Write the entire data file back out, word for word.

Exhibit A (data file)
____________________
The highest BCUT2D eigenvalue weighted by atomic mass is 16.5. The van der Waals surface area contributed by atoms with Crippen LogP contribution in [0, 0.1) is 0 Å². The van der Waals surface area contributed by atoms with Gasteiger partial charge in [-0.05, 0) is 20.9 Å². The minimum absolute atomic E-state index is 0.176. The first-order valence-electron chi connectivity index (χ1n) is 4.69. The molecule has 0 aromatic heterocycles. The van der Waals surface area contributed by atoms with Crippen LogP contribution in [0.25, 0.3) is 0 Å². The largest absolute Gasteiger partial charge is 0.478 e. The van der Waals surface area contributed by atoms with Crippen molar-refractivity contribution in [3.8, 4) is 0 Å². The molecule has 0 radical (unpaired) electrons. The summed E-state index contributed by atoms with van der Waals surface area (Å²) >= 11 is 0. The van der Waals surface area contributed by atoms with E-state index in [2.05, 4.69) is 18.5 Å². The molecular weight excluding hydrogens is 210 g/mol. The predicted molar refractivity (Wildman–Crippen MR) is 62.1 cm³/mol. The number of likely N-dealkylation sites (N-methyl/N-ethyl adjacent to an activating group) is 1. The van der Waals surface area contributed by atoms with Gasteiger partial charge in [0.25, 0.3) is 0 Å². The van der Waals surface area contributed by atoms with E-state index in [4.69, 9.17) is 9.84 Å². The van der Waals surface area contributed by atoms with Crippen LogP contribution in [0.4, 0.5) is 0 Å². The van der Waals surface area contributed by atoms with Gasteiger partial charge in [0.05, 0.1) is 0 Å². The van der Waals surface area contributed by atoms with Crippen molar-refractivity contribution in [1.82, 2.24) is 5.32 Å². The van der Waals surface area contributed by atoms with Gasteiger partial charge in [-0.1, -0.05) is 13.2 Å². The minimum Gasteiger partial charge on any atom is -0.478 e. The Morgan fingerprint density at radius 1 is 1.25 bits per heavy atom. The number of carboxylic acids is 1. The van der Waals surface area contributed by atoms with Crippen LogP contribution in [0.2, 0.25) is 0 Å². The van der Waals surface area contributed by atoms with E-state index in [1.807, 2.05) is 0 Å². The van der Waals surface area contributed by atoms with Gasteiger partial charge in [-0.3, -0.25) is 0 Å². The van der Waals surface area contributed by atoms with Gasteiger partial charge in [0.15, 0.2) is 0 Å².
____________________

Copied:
The highest BCUT2D eigenvalue weighted by atomic mass is 16.5. The van der Waals surface area contributed by atoms with Crippen LogP contribution in [0, 0.1) is 0 Å². The van der Waals surface area contributed by atoms with Gasteiger partial charge in [-0.05, 0) is 20.9 Å². The minimum absolute atomic E-state index is 0.176. The first-order valence-electron chi connectivity index (χ1n) is 4.69. The molecule has 0 aromatic heterocycles. The van der Waals surface area contributed by atoms with Crippen LogP contribution in [0.25, 0.3) is 0 Å². The largest absolute Gasteiger partial charge is 0.478 e. The van der Waals surface area contributed by atoms with Crippen molar-refractivity contribution in [3.8, 4) is 0 Å². The molecule has 0 radical (unpaired) electrons. The summed E-state index contributed by atoms with van der Waals surface area (Å²) >= 11 is 0. The van der Waals surface area contributed by atoms with E-state index in [2.05, 4.69) is 18.5 Å². The molecular weight excluding hydrogens is 210 g/mol. The predicted molar refractivity (Wildman–Crippen MR) is 62.1 cm³/mol. The number of likely N-dealkylation sites (N-methyl/N-ethyl adjacent to an activating group) is 1. The van der Waals surface area contributed by atoms with Gasteiger partial charge in [0.25, 0.3) is 0 Å². The van der Waals surface area contributed by atoms with E-state index in [4.69, 9.17) is 9.84 Å². The van der Waals surface area contributed by atoms with Crippen LogP contribution in [0.4, 0.5) is 0 Å². The van der Waals surface area contributed by atoms with Gasteiger partial charge in [0.05, 0.1) is 0 Å². The van der Waals surface area contributed by atoms with Crippen molar-refractivity contribution in [1.82, 2.24) is 5.32 Å². The van der Waals surface area contributed by atoms with Gasteiger partial charge in [-0.1, -0.05) is 13.2 Å². The minimum Gasteiger partial charge on any atom is -0.478 e. The Morgan fingerprint density at radius 1 is 1.25 bits per heavy atom. The number of carboxylic acids is 1. The van der Waals surface area contributed by atoms with Crippen LogP contribution in [0.2, 0.25) is 0 Å². The van der Waals surface area contributed by atoms with E-state index in [1.807, 2.05) is 0 Å². The van der Waals surface area contributed by atoms with Gasteiger partial charge in [-0.3, -0.25) is 0 Å². The van der Waals surface area contributed by atoms with Gasteiger partial charge in [0.15, 0.2) is 0 Å².